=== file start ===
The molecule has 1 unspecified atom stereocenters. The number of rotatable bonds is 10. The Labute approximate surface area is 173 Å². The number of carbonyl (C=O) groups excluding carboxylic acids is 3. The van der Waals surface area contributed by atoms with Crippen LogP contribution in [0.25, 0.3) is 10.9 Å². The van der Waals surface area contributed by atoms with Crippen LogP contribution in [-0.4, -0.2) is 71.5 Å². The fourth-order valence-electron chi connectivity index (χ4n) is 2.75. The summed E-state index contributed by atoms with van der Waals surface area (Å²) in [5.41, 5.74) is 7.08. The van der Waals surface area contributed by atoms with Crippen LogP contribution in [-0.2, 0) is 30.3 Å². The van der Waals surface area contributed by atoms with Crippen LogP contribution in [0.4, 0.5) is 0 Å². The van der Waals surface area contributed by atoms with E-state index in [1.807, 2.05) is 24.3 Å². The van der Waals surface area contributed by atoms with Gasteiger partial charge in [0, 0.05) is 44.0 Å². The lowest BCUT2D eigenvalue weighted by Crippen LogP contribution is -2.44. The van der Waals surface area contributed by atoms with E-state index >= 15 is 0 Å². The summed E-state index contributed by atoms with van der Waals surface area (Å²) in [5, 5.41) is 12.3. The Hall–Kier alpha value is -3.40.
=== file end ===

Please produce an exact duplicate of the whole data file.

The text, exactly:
The molecule has 1 unspecified atom stereocenters. The number of rotatable bonds is 10. The Labute approximate surface area is 173 Å². The number of carbonyl (C=O) groups excluding carboxylic acids is 3. The van der Waals surface area contributed by atoms with Crippen LogP contribution in [0.25, 0.3) is 10.9 Å². The van der Waals surface area contributed by atoms with Crippen LogP contribution in [-0.4, -0.2) is 71.5 Å². The fourth-order valence-electron chi connectivity index (χ4n) is 2.75. The summed E-state index contributed by atoms with van der Waals surface area (Å²) in [5.41, 5.74) is 7.08. The van der Waals surface area contributed by atoms with Crippen LogP contribution in [-0.2, 0) is 30.3 Å². The van der Waals surface area contributed by atoms with Crippen LogP contribution in [0.4, 0.5) is 0 Å². The van der Waals surface area contributed by atoms with E-state index in [1.807, 2.05) is 24.3 Å². The van der Waals surface area contributed by atoms with Gasteiger partial charge in [0, 0.05) is 44.0 Å². The lowest BCUT2D eigenvalue weighted by Crippen LogP contribution is -2.44. The van der Waals surface area contributed by atoms with E-state index >= 15 is 0 Å². The summed E-state index contributed by atoms with van der Waals surface area (Å²) in [5, 5.41) is 12.3. The Hall–Kier alpha value is -3.40.